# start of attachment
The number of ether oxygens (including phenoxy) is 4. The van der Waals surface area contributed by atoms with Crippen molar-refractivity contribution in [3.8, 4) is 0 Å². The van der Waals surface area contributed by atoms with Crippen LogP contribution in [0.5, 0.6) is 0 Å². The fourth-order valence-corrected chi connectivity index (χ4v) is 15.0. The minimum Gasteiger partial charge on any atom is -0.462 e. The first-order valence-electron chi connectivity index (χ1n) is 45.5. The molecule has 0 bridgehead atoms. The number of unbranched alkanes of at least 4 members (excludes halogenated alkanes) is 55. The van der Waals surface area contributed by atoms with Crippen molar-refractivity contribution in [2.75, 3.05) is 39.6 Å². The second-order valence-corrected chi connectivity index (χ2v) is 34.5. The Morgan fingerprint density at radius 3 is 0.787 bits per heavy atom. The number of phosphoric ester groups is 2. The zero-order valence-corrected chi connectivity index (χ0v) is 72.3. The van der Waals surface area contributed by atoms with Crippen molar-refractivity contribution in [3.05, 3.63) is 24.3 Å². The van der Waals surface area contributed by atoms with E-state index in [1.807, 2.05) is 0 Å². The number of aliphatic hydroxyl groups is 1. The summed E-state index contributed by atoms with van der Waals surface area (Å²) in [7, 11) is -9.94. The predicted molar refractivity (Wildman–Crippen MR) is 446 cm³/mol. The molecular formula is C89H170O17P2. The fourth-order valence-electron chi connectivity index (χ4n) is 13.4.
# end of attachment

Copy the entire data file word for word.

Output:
The number of ether oxygens (including phenoxy) is 4. The van der Waals surface area contributed by atoms with Crippen molar-refractivity contribution in [3.8, 4) is 0 Å². The van der Waals surface area contributed by atoms with Crippen LogP contribution in [0.5, 0.6) is 0 Å². The fourth-order valence-corrected chi connectivity index (χ4v) is 15.0. The minimum Gasteiger partial charge on any atom is -0.462 e. The first-order valence-electron chi connectivity index (χ1n) is 45.5. The molecule has 0 bridgehead atoms. The number of unbranched alkanes of at least 4 members (excludes halogenated alkanes) is 55. The van der Waals surface area contributed by atoms with Crippen molar-refractivity contribution in [2.75, 3.05) is 39.6 Å². The second-order valence-corrected chi connectivity index (χ2v) is 34.5. The Morgan fingerprint density at radius 3 is 0.787 bits per heavy atom. The number of phosphoric ester groups is 2. The zero-order valence-corrected chi connectivity index (χ0v) is 72.3. The van der Waals surface area contributed by atoms with Crippen molar-refractivity contribution in [3.05, 3.63) is 24.3 Å². The van der Waals surface area contributed by atoms with E-state index in [1.807, 2.05) is 0 Å². The number of aliphatic hydroxyl groups is 1. The summed E-state index contributed by atoms with van der Waals surface area (Å²) in [7, 11) is -9.94. The predicted molar refractivity (Wildman–Crippen MR) is 446 cm³/mol. The molecular formula is C89H170O17P2. The fourth-order valence-electron chi connectivity index (χ4n) is 13.4.